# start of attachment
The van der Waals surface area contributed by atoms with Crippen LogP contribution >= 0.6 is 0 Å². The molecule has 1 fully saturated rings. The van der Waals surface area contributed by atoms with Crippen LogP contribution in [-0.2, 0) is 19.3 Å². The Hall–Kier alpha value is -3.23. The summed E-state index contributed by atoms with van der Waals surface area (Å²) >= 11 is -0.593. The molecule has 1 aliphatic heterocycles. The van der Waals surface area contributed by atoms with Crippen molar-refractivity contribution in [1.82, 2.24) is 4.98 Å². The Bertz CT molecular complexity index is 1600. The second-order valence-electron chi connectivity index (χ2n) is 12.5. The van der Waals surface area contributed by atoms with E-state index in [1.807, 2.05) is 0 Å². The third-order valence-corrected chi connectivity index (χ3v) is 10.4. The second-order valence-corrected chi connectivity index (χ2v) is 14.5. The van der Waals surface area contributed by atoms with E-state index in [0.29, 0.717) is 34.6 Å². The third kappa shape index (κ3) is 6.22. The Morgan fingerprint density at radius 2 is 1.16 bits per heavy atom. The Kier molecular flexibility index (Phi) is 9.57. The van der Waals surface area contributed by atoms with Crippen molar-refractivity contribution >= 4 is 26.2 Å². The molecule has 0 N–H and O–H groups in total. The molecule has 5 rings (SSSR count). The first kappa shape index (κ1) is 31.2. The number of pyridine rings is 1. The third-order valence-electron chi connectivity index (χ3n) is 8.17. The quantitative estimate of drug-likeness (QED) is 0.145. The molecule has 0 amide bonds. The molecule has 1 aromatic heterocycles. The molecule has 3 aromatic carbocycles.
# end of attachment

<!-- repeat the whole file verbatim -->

The van der Waals surface area contributed by atoms with Crippen LogP contribution >= 0.6 is 0 Å². The molecule has 1 fully saturated rings. The van der Waals surface area contributed by atoms with Crippen LogP contribution in [-0.2, 0) is 19.3 Å². The Hall–Kier alpha value is -3.23. The summed E-state index contributed by atoms with van der Waals surface area (Å²) >= 11 is -0.593. The molecule has 1 aliphatic heterocycles. The van der Waals surface area contributed by atoms with Crippen molar-refractivity contribution in [1.82, 2.24) is 4.98 Å². The Bertz CT molecular complexity index is 1600. The second-order valence-electron chi connectivity index (χ2n) is 12.5. The van der Waals surface area contributed by atoms with E-state index in [1.807, 2.05) is 0 Å². The third-order valence-corrected chi connectivity index (χ3v) is 10.4. The second-order valence-corrected chi connectivity index (χ2v) is 14.5. The van der Waals surface area contributed by atoms with E-state index in [0.29, 0.717) is 34.6 Å². The third kappa shape index (κ3) is 6.22. The Morgan fingerprint density at radius 2 is 1.16 bits per heavy atom. The Kier molecular flexibility index (Phi) is 9.57. The van der Waals surface area contributed by atoms with Crippen molar-refractivity contribution >= 4 is 26.2 Å². The molecule has 0 N–H and O–H groups in total. The molecule has 5 rings (SSSR count). The first kappa shape index (κ1) is 31.2. The number of pyridine rings is 1. The third-order valence-electron chi connectivity index (χ3n) is 8.17. The quantitative estimate of drug-likeness (QED) is 0.145. The molecule has 0 amide bonds. The molecule has 1 aromatic heterocycles. The molecule has 3 aromatic carbocycles.